Joseph Pulitzer (b. April 10): “The power to mold the future will be in the hands of journalists.”

10 Apr

pulitzer1

“The power to mold the future of the Republic will be in the hands of the journalists of future generations.”

~ Joseph Pulitzer, b. 10 April 1847

pinterest.com/pin/39406565461986563/

 

Paul Theroux (b. April 10): “Writing is pretty crummy on the nerves.”

10 Apr

Paul Theroux, born 10 April 1941, is an American travel writer and novelist. The Great Railway Bazaar is his most famous work of non-fiction. He is best known for his novel The Mosquito Coast. He is the father of British authors and documentary makers Louis Theroux and Marcel Theroux.

Quotes on writing:

  1. Writing is pretty crummy on the nerves.
  2. Fiction gives us a second chance that life denies us.
  3. The more you write, the more you’re capable of writing.
  4. A novel captures essence that is not possible in any other form.
  5. You can’t write about a friend, you can only write about a former friend.
  6. I’m constantly running across people who have never heard of books I think they should read.
  7. Fiction writing, and the reading of it, and book buying, have always been the activities of a tiny minority of people, even in the most-literate societies.
  8. I know there are writers who feel unhappy with domesticity and who even manufacture domestic turmoil in order to have something to write about. With me, though, the happier I feel, the better I write.
  9. Mark Twain was a great traveler and he wrote three or four great travel books. I wouldn’t say that I’m a travel novelist but rather a novelist who travels – and who uses travel as a background for finding stories of places.
  10. I can’t predict how reading habits will change. But I will say that the greatest loss is the paper archive – no more a great stack of manuscripts, letters, and notebooks from a writer’s life, but only a tiny pile of disks, little plastic cookies where once were calligraphic marvels.
  11. Many aspects of the writing life have changed since I published my first book, in the 1960s. It is more corporate, more driven by profits and marketing, and generally less congenial – but my day is the same: get out of bed, procrastinate, sit down at my desk, try to write something.
  12. Reading alters the appearance of a book. Once it has been read, it never looks the same again, and people leave their individual imprint on a book they have read. One of the pleasures of reading is seeing this alteration on the pages, and the way, by reading it, you have made the book yours.

Anne Lamott (b. April 10): “Almost all good writing begins with terrible first efforts.”

10 Apr

 

Anne Lamott, born 10 April 1954, is an American novelist and non-fiction writer. She is also a political activist, public speaker, and writing teacher. Her non-fiction works are largely autobiographical and cover alcoholism, single motherhood, depression and Christianity. She is most famous for Bird by Bird: Some Instructions on Writing and Life.

Quotes on Writing:

  1. My gratitude for good writing is unbounded; I’m grateful for it the way I’m grateful for the ocean.
  2. Almost all good writing begins with terrible first efforts. You need to start somewhere.
  3. I don’t think you have time to waste not writing because you are afraid you won’t be good at it.
  4. Because this business of becoming conscious, of being a writer, is ultimately about asking yourself, How alive am I willing to be?
  5. You own everything that happened to you. Tell your stories. If people wanted you to write warmly about them, they should have behaved better.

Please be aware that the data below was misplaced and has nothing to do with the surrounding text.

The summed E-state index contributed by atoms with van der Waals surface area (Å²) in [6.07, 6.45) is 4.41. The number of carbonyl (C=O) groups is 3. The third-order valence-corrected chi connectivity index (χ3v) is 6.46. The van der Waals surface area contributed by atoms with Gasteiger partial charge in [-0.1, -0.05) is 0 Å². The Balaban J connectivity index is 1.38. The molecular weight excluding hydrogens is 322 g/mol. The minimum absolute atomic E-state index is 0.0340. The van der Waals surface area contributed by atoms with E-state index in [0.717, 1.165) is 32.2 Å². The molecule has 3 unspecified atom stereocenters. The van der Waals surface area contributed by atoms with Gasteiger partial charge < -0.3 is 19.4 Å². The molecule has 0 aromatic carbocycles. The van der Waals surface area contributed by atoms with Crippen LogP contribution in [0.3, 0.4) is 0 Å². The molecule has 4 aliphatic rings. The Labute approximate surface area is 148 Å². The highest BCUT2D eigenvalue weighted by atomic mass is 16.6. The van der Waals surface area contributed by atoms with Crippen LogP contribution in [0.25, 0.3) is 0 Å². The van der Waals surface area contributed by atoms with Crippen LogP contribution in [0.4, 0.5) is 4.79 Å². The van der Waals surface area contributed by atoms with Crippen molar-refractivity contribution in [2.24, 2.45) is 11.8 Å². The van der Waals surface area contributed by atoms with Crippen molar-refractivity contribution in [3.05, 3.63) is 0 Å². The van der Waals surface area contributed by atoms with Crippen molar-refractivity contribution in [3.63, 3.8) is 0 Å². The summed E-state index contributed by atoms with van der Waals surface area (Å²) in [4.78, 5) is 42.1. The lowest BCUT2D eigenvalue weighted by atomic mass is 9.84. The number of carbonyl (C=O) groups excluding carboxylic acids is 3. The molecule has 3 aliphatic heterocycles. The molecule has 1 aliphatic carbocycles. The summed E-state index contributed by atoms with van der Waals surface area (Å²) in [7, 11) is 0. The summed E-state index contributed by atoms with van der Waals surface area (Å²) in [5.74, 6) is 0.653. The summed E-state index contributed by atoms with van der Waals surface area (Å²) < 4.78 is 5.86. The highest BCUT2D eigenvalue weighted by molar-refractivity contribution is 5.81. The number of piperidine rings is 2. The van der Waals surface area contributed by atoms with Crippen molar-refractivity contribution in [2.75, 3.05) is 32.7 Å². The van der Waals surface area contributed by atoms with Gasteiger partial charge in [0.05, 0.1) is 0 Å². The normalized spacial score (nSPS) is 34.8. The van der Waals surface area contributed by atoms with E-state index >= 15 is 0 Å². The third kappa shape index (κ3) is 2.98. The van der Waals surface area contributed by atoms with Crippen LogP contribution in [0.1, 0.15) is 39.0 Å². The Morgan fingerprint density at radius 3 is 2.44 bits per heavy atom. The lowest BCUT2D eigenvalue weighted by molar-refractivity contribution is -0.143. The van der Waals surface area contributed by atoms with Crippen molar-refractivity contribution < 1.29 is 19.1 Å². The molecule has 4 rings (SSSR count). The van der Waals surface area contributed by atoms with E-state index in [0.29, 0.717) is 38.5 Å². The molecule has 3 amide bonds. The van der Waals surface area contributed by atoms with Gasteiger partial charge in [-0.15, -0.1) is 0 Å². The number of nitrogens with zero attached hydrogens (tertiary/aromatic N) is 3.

6. Don’t be afraid of your material or your past. Be afraid of wasting any more time obsessing about how you look and how people see you. Be afraid of not getting your writing done.
  7. We write to expose the unexposed. If there is one door in the castle you have been told not to go through, you must. The writer’s job is to turn the unspeakable into words – not just into any words, but if we can, into rhythm and blues.
  8. For some of us, books are as important as almost anything else on earth. What a miracle it is that out of these small, flat, rigid squares of paper unfolds world after world after world, worlds that sing to you, comfort and quiet or excite you. Books help us understand who we are and how we are to behave. They show us what community and friendship mean; they show us how to live and die.
  9. Writing and reading decrease our sense of isolation. They deepen and widen and expand our sense of life: they feed the soul. When writers make us shake our heads with the exactness of their prose and their truths, and even make us laugh about ourselves or life, our buoyancy is restored. We are given a shot at dancing with, or at least clapping along with, the absurdity of life, instead of being squashed by it over and over again. It’s like singing on a boat during a terrible storm at sea. You can’t stop the raging storm, but singing can change the hearts and spirits of the people who are together on that ship.
  10. You are lucky to be one of those people who wishes to build sand castles with words, who is willing to create a place where your imagination can wander. We build this place with the sand of memories; these castles are our memories and inventiveness made tangible. So part of us believes that when the tide starts coming in, we won’t really have lost anything, because actually only a symbol of it was there in the sand. Another part of us thinks we’ll figure out a way to divert the ocean. This is what separates artists from ordinary people: the belief, deep in our hearts, that if we build our castles well enough, somehow the ocean won’t wash them away. I think this is a wonderful kind of person to be.

 

Joseph Pulitzer (b. April 10): “The power to mold the future will be in the hands of journalists.”

10 Apr

pulitzer1

“The power to mold the future of the Republic will be in the hands of the journalists of future generations.”

~ Joseph Pulitzer, b. 10 April 1847

pinterest.com/pin/39406565461986563/